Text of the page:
Rats deserve no mercy

Alberta’s much-celebrated status as a rat-free province may be in danger. That’s because a Norway rat was recently discovered in northeast Calgary. And where there’s one rat, there may well be others.

Alberta’s much-celebrated status as a rat-free province may be in danger.

That’s because a Norway rat was recently discovered in northeast Calgary. And where there’s one rat, there may well be others.

Furthermore, an infestation of the creatures in Swift Current, Sask., has some Albertans worried that the rodents may find their way into the southern part of this province — via trucks, trains or even holiday trailers.

Fortunately, pest-control experts are hot on the case in Calgary.

Although officials are refraining from identifying the neighbourhood involved, pest-control personnel are taking the issue seriously.

That’s a good thing because rats can spread bacteria, viruses and parasites, and destroy crops and personal property.

The rat that was caught in Calgary was destroyed, thank goodness. No matter what some animal-rights activists might believe, there’s no solution to vermin that beats death.

It simply isn’t practical to relocate rats — and if it were, who wants more rats?

British Columbia and Saskatchewan residents certainly won’t want any of the rodents discovered in Alberta, so the only solution is track them down and kill them.

Amazingly, in Swift Current there were even reports of people being bitten by rats while they slept.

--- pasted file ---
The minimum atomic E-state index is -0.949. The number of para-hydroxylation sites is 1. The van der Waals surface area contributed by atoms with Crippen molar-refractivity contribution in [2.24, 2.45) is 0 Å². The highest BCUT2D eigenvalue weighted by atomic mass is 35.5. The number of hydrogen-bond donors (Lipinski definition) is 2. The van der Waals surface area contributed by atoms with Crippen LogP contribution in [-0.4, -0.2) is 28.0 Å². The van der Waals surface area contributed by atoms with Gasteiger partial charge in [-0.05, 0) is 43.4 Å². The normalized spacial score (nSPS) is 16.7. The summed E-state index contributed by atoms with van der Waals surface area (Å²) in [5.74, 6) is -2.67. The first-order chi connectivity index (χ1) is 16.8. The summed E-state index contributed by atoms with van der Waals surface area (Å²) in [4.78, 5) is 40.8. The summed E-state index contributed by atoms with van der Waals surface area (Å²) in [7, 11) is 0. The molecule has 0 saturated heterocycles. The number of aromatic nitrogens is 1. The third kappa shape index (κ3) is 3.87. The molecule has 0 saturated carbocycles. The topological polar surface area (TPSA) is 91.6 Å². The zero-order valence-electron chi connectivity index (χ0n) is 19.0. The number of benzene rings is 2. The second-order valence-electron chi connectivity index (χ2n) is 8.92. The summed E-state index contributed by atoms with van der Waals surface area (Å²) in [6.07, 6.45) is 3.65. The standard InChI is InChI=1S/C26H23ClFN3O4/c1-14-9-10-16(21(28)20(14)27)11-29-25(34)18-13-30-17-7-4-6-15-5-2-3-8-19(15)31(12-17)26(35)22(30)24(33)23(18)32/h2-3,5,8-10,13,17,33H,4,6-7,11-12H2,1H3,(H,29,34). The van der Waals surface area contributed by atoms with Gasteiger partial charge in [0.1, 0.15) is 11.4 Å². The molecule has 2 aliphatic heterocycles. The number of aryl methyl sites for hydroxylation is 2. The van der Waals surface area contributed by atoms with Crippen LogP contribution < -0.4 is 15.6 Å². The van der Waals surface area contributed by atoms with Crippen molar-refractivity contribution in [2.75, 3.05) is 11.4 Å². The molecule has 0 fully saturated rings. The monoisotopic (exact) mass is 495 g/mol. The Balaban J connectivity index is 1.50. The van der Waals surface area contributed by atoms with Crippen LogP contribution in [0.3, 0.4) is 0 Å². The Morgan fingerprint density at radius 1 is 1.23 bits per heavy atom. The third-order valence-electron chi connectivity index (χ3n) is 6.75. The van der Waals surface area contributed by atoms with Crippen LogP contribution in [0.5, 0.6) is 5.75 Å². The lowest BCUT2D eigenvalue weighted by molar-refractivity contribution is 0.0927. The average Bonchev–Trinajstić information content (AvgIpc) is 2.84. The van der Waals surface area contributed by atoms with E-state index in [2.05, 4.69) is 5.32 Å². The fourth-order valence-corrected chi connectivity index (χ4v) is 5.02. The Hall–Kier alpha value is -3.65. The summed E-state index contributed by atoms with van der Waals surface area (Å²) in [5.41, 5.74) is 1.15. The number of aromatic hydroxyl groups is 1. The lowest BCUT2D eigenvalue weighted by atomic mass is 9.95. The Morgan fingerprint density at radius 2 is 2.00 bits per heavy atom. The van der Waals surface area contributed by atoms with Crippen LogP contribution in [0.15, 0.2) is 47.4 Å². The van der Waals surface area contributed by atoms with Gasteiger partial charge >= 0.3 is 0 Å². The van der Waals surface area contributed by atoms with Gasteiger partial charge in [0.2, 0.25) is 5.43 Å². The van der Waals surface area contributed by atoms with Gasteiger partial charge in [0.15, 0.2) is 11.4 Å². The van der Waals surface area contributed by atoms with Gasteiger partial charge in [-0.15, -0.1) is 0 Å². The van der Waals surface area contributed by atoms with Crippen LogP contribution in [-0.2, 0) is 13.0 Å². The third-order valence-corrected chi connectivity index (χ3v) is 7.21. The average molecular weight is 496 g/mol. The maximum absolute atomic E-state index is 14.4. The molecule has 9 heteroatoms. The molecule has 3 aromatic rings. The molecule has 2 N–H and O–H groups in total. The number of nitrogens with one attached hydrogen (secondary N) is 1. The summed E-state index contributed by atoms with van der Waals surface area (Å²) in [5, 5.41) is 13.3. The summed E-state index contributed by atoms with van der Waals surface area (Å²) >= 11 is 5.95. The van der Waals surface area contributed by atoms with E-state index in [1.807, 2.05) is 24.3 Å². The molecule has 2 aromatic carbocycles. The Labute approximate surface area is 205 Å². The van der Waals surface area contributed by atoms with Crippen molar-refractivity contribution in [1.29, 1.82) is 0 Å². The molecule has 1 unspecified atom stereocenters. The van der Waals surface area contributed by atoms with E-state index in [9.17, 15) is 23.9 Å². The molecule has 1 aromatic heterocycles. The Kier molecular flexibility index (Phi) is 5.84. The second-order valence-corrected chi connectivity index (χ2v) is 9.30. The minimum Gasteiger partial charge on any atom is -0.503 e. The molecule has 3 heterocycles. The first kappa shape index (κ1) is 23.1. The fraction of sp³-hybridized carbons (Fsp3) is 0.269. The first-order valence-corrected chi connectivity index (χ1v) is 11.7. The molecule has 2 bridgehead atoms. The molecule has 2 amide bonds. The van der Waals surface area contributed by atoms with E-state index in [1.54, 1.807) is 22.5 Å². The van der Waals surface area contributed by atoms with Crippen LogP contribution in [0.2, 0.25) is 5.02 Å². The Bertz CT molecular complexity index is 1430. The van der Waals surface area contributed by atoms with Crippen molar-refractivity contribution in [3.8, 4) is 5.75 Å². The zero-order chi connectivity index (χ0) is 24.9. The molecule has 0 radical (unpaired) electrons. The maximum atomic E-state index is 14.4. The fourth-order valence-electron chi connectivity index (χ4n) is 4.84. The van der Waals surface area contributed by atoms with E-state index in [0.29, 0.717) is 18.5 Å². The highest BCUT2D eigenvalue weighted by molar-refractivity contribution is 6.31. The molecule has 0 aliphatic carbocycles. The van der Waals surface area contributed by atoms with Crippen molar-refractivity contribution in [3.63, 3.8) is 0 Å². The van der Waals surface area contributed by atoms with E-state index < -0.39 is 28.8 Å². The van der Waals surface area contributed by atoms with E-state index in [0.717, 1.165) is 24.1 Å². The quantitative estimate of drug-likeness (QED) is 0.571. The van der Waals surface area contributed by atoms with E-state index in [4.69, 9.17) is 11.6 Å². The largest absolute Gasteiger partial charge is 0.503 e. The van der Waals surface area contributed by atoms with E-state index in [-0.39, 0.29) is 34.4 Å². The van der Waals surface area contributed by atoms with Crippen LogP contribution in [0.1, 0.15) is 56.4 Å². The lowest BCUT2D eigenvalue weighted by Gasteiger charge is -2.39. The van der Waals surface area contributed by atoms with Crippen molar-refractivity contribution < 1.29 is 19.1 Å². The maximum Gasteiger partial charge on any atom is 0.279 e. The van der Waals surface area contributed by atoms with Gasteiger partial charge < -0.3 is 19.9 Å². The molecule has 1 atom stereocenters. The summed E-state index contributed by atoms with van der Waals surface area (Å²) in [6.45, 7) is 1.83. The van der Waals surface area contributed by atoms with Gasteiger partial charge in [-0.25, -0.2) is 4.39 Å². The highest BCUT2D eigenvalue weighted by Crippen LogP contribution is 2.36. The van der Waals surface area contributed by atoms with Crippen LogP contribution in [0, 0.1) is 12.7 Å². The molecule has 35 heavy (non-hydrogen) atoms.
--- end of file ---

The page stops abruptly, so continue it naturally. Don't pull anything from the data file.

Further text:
Aside from the risk of disease that poses, that sort of occurrence is the stuff of which nightmares are made.

Calgary bylaw spokesman Bill Bruce notes that it’s crucial to respond to a rat infestation as soon as possible because the creatures can reproduce extraordinarily quickly. One breeding pair can produce 15,000 offspring in three years.

Four rat burrows have been spotted in the Calgary neighbourhood and it’s believed there could be up to five of the animals living in the northeast neighbourhood, Bruce says.

Poison bait traps have been set to catch the rats.

No expense should be spared in finding and destroying these vermin.

After all, if there are rats in Calgary and they are not destroyed, it may not be long before we have rats in Red Deer and other Alberta communities.

And who wants that?

Mickey Mouse may be cute, but rats are anything but.

Fortunately, Alberta’s rural-based Norway rat control program — in effect since 1950 — has so far been remarkably successful.

However, we can’t let our guard down now.

All Albertans should be vigilant in looking for rats in both urban and rural settings.

If you see a rat, call the Alberta Rat Patrol at 780-853-8124.

Lee Giles is an Advocate editor.

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